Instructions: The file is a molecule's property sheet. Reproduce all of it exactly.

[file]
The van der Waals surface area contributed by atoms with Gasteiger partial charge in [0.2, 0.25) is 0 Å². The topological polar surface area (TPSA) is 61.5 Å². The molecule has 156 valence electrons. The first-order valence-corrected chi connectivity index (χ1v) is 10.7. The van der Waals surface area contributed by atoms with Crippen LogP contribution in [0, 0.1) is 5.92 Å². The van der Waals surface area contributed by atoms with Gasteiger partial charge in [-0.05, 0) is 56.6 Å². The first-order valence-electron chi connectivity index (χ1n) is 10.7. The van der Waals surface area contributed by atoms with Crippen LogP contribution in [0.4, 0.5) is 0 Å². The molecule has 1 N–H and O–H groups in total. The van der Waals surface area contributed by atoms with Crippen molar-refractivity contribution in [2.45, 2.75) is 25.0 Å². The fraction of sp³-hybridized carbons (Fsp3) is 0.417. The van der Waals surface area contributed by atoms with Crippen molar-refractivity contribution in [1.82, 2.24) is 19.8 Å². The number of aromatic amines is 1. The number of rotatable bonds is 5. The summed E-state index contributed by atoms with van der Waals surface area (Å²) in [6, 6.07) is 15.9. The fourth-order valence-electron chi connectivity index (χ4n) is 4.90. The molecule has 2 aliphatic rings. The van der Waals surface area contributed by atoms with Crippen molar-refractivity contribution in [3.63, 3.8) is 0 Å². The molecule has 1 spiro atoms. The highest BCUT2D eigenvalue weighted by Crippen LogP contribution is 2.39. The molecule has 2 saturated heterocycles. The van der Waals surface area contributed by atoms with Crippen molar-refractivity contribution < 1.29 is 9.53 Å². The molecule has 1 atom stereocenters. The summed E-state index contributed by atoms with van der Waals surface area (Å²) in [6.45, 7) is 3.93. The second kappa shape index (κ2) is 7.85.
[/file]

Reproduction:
The van der Waals surface area contributed by atoms with Gasteiger partial charge in [0.2, 0.25) is 0 Å². The topological polar surface area (TPSA) is 61.5 Å². The molecule has 156 valence electrons. The first-order valence-corrected chi connectivity index (χ1v) is 10.7. The van der Waals surface area contributed by atoms with Crippen LogP contribution in [0, 0.1) is 5.92 Å². The van der Waals surface area contributed by atoms with Gasteiger partial charge in [-0.05, 0) is 56.6 Å². The first-order valence-electron chi connectivity index (χ1n) is 10.7. The van der Waals surface area contributed by atoms with Crippen LogP contribution in [0.4, 0.5) is 0 Å². The molecule has 1 N–H and O–H groups in total. The van der Waals surface area contributed by atoms with Crippen molar-refractivity contribution in [2.45, 2.75) is 25.0 Å². The fraction of sp³-hybridized carbons (Fsp3) is 0.417. The van der Waals surface area contributed by atoms with Crippen molar-refractivity contribution in [1.82, 2.24) is 19.8 Å². The number of aromatic amines is 1. The number of rotatable bonds is 5. The summed E-state index contributed by atoms with van der Waals surface area (Å²) in [6, 6.07) is 15.9. The fourth-order valence-electron chi connectivity index (χ4n) is 4.90. The molecule has 2 aliphatic rings. The van der Waals surface area contributed by atoms with Crippen molar-refractivity contribution in [3.63, 3.8) is 0 Å². The molecule has 1 spiro atoms. The highest BCUT2D eigenvalue weighted by Crippen LogP contribution is 2.39. The molecule has 2 saturated heterocycles. The van der Waals surface area contributed by atoms with Crippen molar-refractivity contribution < 1.29 is 9.53 Å². The molecule has 1 atom stereocenters. The summed E-state index contributed by atoms with van der Waals surface area (Å²) in [6.45, 7) is 3.93. The second kappa shape index (κ2) is 7.85.